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Tartans of
an Strachan
Strachan (Modern Colours)

Modern Sett

Strachan (Ancient Colours)
Ancient Colours

Strachan (Weavers Colours) Tartan
Weavers Colours

Strachan (Reproduction Colours)
Reproduction Colours

Clan Strachan Tartans


Members of the Strachan Clan can legitimately wear three tartans… although by far the most popularly used and recognizable as a STRACHAN Tartan is the Modern Sett.


The Strachan Family Tartan (which are the most appropriate for those purchasing a new tartan), the Tribe of Mar District Tartan, and the Deeside District Tartan are discussed below:


The Strachan Clan Tartan


Prior to 5 February 2009, there were four main public tartan registries each having the Strachan Clan tartan registered (typically xx2601).  The Scottish Register of Tartans has the Strachan tartan registered under STA ref#  2601.


The tartan was designed by Tony Murray in 1987.  According to Kenneth Dalgliesh (Scottish World Tartan Society) it was first seen in 1999, and was registered in 2000.


The four setts of the same tartan shown here are the same thread pattern and colours, just different shades.


The Modern Sett shown here at the top is in the darker Dress sett, and is by far the most popular among Strachans, and as such is it also the most cost effective.  It is generally in stock at the Mill in either 11 oz or 15 oz. wool.  The tartan is also available in various other setts as shown here,  These other tartans are generally custom weaves, and therefore much more expensive.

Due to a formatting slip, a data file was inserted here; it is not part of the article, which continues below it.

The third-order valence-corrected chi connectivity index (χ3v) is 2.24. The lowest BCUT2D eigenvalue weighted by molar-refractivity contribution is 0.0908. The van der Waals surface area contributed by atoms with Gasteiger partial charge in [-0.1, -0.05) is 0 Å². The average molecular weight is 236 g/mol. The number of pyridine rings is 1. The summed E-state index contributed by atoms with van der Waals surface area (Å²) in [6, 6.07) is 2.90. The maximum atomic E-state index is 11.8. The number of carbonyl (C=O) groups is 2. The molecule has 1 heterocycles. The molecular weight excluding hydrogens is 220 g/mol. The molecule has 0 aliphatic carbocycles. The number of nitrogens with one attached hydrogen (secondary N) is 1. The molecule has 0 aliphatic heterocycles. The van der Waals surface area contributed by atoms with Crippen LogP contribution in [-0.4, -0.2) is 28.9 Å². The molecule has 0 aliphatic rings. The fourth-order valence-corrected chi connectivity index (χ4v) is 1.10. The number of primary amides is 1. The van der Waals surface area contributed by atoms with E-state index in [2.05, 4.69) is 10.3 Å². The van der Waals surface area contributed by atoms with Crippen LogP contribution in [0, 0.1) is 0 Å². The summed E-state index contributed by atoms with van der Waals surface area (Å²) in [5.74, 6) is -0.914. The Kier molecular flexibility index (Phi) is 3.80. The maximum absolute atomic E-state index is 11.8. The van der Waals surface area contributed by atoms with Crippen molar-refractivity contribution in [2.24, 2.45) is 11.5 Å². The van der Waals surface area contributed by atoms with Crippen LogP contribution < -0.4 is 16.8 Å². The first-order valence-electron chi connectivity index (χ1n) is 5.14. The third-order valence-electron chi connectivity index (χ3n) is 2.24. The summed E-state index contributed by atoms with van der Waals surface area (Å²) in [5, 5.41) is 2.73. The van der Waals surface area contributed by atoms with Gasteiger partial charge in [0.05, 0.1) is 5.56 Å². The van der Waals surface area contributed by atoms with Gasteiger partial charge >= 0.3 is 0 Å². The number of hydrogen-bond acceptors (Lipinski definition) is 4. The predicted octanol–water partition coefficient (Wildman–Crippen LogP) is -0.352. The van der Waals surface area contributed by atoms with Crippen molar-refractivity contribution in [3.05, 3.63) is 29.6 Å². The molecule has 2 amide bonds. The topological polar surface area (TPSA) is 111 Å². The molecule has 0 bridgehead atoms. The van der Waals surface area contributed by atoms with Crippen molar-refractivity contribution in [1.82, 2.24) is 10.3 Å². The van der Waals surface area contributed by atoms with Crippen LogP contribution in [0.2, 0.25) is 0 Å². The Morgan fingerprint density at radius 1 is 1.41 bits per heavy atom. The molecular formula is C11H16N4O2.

According to a D.C. Dalgliesh representative, "The colours and thread count of the tartan is registered on The Scottish Register of Tartans (STA Ref 2601, STWR Ref 2601), and the only variant between these four tartans are the actual tones of each colour."    


All Strachan tartans are sold online in the Clan Strachan eStore, and are fabricated in Scotland.  Also, available are kilts, trews, dresses, skirts, sashes and other highland garb.


Today’s members of Clan Strachan would most appropriately wear the Strachan Family tartan as it is the tartan associated with our surname, and is recognized as such by the official tartan registry of the Scottish government. 


To view a larger image of the Strachan tartans shown here, simply click the image itself, and a new window will open.


Mar District Tartan  

Mar District Tartan
Mar Chieftain proclaim the clan tartan was the
District Tartan and not the ancient sett.

Before 1999, most Strachans wore the Mar District Tartan as a Sept of the Tribe of Mar. 


In 1296, the barons ‘de Strachan’ opposed Robert the Bruce, and were defeated and disinherited.  However, in 1345, Adam Strachan married the niece of the Earl of Mar, who was himself a cousin of King Robert II and received the lands of Glenkindie. 


It was only the House of Glenkindie who was a vassal of the Earl of Mar.  The Strachan Houses of Thornton, Carmyllie, Lenturk,  Knock, and the House of Monycabbock, Tullimaddin & Cray were all of noble stock established at the same time; and none of whom pledged fealty to the Earl of Mar.